18. Cronin-Fenton D, Lash TL, Ahern TP, et al. Concurrent new drug prescriptions and prognosis of early breast cancer: studies using the Danish Breast Cancer Group clinical database. Acta Oncol (Madr). 2018;57(1):120–128. doi:10.1080/0284186X.2017.1407040
19. Nielsen SF, Nordestgaard BG, Bojesen SE. Statin use and reduced cancer-related mortality. N Engl J Med. 2012;367:1792–1802. doi:10.1056/NEJMoa1201735
20. Skehan P, Storeng R, Scudiero D, et al. New colorimetric cytotoxicity assay for anticancer drug screening. J Natl Cancer Inst. 1990;82:1107–1112. doi:10.1093/jnci/82.13.1107
21. Chou TC. Theoretical basis, experimental design, and computerized simulation of synergism and antagonism in drug combination studies. Pharmacol Rev. 2006;58:621–681. doi:10.1124/pr.58.3.10
22. Buege AJ, Aust SD. Microsomal lipid peroxidation. Methods Enzymol. 1978;52:302–310.
23. Ellman GL. Tissue sulfhydryl groups. Arch BiochemBiophys. 1959;82:70–77. doi:10.1016/0003-9861(59)90090-6
24. Miranda KM, Espey MG, Wink DA. A rapid, simple spectrophotometric method for simultaneous detection of nitrate and nitrite. Nitric Oxide. 2001;5:62–71. doi:10.1006/niox.2000.0319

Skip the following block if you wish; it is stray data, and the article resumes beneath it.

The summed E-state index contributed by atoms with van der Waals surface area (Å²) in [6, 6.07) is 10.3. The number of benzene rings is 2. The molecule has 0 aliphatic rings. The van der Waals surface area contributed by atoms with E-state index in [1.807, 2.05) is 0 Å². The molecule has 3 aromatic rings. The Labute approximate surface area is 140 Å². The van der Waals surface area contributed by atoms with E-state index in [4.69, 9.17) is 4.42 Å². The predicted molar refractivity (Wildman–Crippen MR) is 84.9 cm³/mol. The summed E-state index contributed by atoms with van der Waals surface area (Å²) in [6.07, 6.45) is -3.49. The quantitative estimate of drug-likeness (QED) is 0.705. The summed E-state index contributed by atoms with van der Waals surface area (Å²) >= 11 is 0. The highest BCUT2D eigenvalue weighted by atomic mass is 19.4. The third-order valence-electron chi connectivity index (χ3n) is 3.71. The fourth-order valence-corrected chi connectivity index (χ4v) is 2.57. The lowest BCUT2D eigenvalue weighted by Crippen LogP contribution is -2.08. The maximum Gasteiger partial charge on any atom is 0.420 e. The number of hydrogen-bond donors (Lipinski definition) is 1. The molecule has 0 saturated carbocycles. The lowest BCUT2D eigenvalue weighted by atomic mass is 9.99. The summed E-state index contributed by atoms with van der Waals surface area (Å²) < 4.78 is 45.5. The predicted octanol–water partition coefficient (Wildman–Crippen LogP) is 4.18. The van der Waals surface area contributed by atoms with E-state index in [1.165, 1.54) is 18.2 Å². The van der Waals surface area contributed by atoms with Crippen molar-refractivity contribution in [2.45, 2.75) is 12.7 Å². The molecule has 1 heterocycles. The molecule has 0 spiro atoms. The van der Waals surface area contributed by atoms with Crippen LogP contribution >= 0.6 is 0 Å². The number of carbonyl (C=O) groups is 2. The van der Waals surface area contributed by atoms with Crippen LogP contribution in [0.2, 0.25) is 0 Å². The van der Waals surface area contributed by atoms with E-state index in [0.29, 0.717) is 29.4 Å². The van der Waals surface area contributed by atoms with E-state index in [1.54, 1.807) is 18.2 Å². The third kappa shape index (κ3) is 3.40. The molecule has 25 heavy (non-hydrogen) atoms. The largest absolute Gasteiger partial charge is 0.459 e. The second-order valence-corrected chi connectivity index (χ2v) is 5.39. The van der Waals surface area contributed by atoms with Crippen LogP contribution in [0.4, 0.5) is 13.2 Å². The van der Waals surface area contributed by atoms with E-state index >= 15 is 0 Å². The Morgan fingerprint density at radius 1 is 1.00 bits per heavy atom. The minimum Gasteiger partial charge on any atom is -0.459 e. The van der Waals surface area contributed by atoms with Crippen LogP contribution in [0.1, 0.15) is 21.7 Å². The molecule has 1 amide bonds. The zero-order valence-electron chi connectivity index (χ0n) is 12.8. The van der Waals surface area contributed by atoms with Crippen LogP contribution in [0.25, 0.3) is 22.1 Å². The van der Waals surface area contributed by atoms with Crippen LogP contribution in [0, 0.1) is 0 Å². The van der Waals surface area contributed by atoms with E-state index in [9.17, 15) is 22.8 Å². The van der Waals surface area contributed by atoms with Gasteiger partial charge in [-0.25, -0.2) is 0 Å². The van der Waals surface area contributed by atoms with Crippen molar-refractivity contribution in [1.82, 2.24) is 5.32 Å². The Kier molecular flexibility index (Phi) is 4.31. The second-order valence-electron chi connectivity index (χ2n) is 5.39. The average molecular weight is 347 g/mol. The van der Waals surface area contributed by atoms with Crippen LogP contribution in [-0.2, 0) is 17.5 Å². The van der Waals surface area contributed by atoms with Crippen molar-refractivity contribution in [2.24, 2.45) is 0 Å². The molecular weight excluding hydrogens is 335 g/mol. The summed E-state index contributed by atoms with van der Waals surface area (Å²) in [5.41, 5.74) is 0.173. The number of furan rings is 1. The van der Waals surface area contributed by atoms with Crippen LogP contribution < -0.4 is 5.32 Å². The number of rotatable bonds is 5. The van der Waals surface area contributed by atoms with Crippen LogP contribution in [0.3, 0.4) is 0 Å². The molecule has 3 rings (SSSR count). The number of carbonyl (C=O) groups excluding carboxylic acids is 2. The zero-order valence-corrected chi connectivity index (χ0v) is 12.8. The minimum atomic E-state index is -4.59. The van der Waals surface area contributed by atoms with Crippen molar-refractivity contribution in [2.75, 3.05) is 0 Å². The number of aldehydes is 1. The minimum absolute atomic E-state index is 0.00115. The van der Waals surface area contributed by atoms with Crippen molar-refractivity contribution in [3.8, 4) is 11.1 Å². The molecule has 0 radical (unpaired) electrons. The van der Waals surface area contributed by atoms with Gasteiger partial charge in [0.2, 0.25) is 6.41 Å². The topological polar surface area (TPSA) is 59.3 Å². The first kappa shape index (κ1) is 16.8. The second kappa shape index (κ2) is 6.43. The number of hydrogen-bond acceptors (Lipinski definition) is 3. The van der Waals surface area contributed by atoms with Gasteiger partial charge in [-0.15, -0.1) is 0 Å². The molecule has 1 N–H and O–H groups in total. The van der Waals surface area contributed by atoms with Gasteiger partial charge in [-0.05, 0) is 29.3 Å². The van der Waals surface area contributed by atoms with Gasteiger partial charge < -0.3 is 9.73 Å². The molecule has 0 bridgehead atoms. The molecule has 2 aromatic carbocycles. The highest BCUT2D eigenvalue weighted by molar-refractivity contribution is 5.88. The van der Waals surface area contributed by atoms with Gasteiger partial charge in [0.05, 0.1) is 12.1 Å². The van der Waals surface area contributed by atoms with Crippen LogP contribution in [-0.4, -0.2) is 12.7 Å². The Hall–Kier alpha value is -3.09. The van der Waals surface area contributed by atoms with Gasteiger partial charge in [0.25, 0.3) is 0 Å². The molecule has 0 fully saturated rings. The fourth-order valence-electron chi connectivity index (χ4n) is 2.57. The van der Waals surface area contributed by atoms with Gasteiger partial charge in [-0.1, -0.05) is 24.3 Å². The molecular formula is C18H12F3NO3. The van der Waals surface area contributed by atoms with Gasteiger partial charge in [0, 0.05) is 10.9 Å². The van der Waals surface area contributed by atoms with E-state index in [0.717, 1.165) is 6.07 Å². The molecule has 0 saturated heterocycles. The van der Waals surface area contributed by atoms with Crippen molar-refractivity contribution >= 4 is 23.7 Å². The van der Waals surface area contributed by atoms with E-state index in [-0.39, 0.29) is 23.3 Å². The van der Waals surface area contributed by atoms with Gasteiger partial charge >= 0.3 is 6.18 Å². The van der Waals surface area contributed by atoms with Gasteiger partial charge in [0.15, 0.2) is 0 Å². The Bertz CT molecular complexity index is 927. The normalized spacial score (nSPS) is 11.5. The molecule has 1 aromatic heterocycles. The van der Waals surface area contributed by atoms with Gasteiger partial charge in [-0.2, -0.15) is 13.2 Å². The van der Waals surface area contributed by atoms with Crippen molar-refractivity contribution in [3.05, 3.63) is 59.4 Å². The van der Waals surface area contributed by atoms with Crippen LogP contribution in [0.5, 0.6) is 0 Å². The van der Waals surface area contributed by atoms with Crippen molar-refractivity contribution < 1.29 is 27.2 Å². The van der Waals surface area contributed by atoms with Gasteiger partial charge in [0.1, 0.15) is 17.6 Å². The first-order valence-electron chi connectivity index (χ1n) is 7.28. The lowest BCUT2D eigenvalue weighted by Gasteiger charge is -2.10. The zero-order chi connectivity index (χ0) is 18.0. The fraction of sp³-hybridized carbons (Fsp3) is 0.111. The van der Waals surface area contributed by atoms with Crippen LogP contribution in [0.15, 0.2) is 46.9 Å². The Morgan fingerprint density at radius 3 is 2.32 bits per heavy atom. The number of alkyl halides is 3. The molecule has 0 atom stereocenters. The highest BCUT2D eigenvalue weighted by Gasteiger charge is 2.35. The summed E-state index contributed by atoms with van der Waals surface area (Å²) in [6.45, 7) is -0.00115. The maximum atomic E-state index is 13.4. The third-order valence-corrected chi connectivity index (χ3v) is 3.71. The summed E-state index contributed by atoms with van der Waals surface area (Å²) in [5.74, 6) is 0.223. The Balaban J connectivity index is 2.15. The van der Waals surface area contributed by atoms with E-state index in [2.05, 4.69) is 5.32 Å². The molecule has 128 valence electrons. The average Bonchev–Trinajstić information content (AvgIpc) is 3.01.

25. Bradford MM. A rapid and sensitive method for the quantitation of microgram quantities of protein utilizing the principle of protein-dye binding. Anal Biochem. 1976;72:248–254. doi:10.1016/0003-2697(76)90527-3
26. Snoek-van Beurden PA, Von den Hoff JW. Zymographic techniques for analysis of matrix metalloproteinases and their inhibitors. Biotechniques. 2005;38:73–83. doi:10.2144/05381RV01
27. Gjerde N, Kisanga ER, Hauglid M, Holm PI, Mellgren G, Lien EA. Identification and quantification of tamoxifen and four metabolites in serum by liquid chromatography-tandem mass spectrometry. J Chromatogr A. 2005;1082:6–14. doi:10.1016/j.chroma.2005.01.004